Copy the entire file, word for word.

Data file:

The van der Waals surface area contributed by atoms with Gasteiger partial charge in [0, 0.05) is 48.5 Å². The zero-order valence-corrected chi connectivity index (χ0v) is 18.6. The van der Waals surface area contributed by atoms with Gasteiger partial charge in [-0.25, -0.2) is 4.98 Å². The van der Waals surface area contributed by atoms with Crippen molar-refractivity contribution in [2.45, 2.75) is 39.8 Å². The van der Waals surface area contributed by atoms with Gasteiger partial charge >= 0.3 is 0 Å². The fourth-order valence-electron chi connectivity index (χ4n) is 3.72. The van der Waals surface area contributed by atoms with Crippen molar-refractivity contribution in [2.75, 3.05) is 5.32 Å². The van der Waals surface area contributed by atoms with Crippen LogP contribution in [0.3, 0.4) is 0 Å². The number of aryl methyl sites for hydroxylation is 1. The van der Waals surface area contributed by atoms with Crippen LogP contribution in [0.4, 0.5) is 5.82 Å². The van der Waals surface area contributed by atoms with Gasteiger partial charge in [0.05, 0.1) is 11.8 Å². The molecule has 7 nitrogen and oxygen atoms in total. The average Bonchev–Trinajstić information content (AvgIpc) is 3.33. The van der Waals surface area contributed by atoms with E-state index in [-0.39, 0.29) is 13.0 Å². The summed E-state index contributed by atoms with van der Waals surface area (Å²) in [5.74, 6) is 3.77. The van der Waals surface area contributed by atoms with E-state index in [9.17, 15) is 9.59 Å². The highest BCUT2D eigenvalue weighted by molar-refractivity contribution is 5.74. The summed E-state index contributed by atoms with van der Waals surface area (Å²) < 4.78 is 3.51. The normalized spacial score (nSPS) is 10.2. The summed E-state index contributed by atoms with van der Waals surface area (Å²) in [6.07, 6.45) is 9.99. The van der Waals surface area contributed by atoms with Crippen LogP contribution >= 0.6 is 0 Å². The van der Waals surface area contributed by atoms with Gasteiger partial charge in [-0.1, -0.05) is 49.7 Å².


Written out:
The van der Waals surface area contributed by atoms with Gasteiger partial charge in [0, 0.05) is 48.5 Å². The zero-order valence-corrected chi connectivity index (χ0v) is 18.6. The van der Waals surface area contributed by atoms with Gasteiger partial charge in [-0.25, -0.2) is 4.98 Å². The van der Waals surface area contributed by atoms with Crippen molar-refractivity contribution in [2.45, 2.75) is 39.8 Å². The van der Waals surface area contributed by atoms with Gasteiger partial charge >= 0.3 is 0 Å². The fourth-order valence-electron chi connectivity index (χ4n) is 3.72. The van der Waals surface area contributed by atoms with Crippen molar-refractivity contribution in [2.75, 3.05) is 5.32 Å². The van der Waals surface area contributed by atoms with Crippen LogP contribution in [0.3, 0.4) is 0 Å². The number of aryl methyl sites for hydroxylation is 1. The van der Waals surface area contributed by atoms with Crippen LogP contribution in [0.4, 0.5) is 5.82 Å². The van der Waals surface area contributed by atoms with Gasteiger partial charge in [0.05, 0.1) is 11.8 Å². The molecule has 7 nitrogen and oxygen atoms in total. The average Bonchev–Trinajstić information content (AvgIpc) is 3.33. The van der Waals surface area contributed by atoms with E-state index in [-0.39, 0.29) is 13.0 Å². The summed E-state index contributed by atoms with van der Waals surface area (Å²) in [5.74, 6) is 3.77. The van der Waals surface area contributed by atoms with E-state index in [9.17, 15) is 9.59 Å². The highest BCUT2D eigenvalue weighted by molar-refractivity contribution is 5.74. The summed E-state index contributed by atoms with van der Waals surface area (Å²) < 4.78 is 3.51. The normalized spacial score (nSPS) is 10.2. The summed E-state index contributed by atoms with van der Waals surface area (Å²) in [6.07, 6.45) is 9.99. The van der Waals surface area contributed by atoms with Crippen LogP contribution >= 0.6 is 0 Å². The van der Waals surface area contributed by atoms with Gasteiger partial charge in [-0.1, -0.05) is 49.7 Å².